Sarnia already refines tar sands oil, proponents advocate increasing production with existing infrastructureBusiness, Feature, Sarnia — By Joe Burd on February 1, 2012 at 10:35 pm
Sarnia is already refining tar sands oil with some operations being expanded and new ideas being put on the table despite the recent decision of U.S. President Barrack Obama to reject the Keystone XL pipeline project two weeks ago.
The Keystone XL pipeline, which was designed to transport tar sands oil from northern Alberta to refineries on the Texas Gulf Coast, is stalled, and U.S. President Barack Obama has postponed a decision on whether the project is in that country’s national interest until 2013.
In January, Obama told Canadian Prime Minister Harper that the decision was not a decision based on the “merits of the project” and that TransCanada, the company looking to build the pipeline, could reapply for permission after a new route had been developed.
Local officials and industry experts argue that Sarnia could increase local production using the existing pipeline infrastructure. Proponents say that redirecting bitumen from Alberta’s oil sands to Sarnia for refining would boost the Canadian and local economy.
Walter Petryschuk, who is a former Polysar site manager and industry analyst with ties to the Western University Research Park and Canadian Academy of Engineering, was quoted saying, “The whole idea here is to upgrade this stuff into something useful.”
Petryschuk is part of an advocacy group that includes renowned oil sands scientist Clem Bowman, who argues Sarnia’s existing pipelines and infrastructure make it a logical destination for oil sands bitumen. Bitumen is a black, oily, viscous material that is a naturally-occurring organic byproduct of decomposed organic materials.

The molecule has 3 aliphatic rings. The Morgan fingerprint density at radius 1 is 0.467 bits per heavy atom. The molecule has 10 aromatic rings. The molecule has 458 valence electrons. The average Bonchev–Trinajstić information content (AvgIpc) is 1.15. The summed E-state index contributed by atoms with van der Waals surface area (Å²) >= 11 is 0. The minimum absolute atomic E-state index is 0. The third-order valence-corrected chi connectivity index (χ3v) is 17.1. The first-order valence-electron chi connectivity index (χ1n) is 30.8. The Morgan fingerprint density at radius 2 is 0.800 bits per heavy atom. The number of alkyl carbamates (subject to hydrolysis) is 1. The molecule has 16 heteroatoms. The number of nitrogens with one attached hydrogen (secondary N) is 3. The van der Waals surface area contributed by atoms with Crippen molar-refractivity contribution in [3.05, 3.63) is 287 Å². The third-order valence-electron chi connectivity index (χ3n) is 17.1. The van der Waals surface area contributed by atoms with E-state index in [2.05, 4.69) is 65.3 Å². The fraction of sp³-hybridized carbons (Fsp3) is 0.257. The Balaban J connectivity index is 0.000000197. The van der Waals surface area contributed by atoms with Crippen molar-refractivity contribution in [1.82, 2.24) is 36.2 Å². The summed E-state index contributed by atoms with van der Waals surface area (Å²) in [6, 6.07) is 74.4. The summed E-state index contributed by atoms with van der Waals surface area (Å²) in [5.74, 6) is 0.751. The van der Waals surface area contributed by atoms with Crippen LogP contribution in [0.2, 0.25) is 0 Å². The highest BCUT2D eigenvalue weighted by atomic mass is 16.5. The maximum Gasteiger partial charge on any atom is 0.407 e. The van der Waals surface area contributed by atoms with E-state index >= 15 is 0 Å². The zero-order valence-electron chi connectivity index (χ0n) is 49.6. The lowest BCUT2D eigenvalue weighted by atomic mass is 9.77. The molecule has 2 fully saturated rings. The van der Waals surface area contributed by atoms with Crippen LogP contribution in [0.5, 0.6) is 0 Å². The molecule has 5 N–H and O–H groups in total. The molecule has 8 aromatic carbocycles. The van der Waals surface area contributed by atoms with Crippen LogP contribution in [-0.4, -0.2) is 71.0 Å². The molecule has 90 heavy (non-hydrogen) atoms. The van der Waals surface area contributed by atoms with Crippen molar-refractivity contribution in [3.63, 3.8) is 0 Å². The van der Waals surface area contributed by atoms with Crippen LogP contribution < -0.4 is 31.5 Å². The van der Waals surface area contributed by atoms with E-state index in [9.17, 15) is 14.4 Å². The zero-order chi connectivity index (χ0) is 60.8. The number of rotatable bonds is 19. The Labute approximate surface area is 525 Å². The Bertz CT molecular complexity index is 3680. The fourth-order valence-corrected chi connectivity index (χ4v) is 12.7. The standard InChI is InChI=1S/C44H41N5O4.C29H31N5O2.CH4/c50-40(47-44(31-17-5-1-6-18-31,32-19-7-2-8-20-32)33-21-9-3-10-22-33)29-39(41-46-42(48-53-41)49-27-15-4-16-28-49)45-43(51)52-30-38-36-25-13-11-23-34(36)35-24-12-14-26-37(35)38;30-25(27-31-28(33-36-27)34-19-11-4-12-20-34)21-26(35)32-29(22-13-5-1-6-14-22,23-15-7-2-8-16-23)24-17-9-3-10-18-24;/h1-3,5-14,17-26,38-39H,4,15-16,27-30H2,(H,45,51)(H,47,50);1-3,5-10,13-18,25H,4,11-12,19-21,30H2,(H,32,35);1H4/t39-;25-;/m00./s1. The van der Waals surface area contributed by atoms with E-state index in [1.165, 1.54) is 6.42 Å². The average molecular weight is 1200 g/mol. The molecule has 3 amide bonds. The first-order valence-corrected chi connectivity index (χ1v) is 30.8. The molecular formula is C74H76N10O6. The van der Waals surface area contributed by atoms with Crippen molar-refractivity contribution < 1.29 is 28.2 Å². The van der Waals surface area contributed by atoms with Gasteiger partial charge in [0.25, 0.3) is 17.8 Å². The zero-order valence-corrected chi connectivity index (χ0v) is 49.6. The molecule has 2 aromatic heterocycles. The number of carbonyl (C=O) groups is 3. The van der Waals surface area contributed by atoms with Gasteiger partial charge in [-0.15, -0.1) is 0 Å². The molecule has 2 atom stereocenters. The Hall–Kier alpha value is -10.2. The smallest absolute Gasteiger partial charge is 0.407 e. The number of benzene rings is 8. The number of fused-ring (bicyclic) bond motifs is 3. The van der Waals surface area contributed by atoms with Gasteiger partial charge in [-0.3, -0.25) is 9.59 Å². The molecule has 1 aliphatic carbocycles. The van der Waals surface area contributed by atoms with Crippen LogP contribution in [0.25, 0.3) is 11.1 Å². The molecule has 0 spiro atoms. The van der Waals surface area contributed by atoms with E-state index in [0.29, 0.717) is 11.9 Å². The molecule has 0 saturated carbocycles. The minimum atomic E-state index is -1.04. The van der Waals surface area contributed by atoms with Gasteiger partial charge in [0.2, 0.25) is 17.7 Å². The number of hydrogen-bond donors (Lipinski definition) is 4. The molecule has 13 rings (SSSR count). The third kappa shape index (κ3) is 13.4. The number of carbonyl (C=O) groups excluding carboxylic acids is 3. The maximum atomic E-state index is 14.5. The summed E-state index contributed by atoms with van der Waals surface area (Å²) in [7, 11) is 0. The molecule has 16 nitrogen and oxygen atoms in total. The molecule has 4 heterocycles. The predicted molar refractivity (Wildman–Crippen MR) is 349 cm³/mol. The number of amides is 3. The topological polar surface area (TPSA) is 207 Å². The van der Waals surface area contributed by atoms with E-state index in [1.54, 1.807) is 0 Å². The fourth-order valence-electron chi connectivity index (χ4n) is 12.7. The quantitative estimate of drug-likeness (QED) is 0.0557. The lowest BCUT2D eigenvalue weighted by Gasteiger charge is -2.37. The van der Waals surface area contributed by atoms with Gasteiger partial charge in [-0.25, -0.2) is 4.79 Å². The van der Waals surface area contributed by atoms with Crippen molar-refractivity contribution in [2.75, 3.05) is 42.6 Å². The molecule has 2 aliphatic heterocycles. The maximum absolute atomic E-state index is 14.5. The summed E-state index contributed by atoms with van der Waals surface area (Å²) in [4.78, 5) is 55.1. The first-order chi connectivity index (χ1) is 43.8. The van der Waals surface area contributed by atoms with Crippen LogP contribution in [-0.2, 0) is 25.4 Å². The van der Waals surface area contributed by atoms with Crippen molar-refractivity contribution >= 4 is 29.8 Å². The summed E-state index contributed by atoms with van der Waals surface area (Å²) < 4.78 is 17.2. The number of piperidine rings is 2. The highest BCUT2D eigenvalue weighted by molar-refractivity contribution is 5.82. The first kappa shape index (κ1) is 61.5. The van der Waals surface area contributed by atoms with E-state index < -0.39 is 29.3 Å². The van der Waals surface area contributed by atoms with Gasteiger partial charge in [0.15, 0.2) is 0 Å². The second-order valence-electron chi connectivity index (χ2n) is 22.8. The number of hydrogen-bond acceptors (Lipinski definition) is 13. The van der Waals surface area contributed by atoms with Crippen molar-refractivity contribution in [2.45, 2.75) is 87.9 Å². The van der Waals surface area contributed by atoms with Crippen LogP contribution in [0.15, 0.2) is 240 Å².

Petryschuk believes that instead of shipping these jobs outside the country, we should ship them inside the country.
In the aftermath of Keystone XL pipeline project being stalled, Sarnia Mayor Mike Bradley said that the city could still be positioned for an upgrader plant.
Bradley supports an in-Canada solution when it comes where to upgrade Alberta's tar sands oil and thinks that such a solution could be given consideration noting recent talks about a Canadian national energy policy are encouraging.
“One of the big issues in the states is putting in a new pipeline,” he said. “We have the pipeline.”
"An upgrading facility, like one Shell Canada considered and rejected for St. Clair Township in 2008, would create jobs and stabilize the local industrial base," he continued.
Last August, Enbridge announced a plan to reverse flow on a pipeline that presently runs oil from Montreal to the Sarnia refinery. Enbridge is asking the NEB to approve the additions and modifications required to allow the reversal of crude oil flow within a segment of Line 9 – a 762-millimetre (30 inches) outside diameter crude oil pipeline – from the Sarnia Terminal to the North Westover Station in southwestern Ontario en route to the Gulf of Mexico.
Local analysts agree that upgrading more oil and making better use of the existing pipeline infrastructure in Sarnia would help the area, noting that there have been 7,000 Chemical Valley layoffs during the past three decades.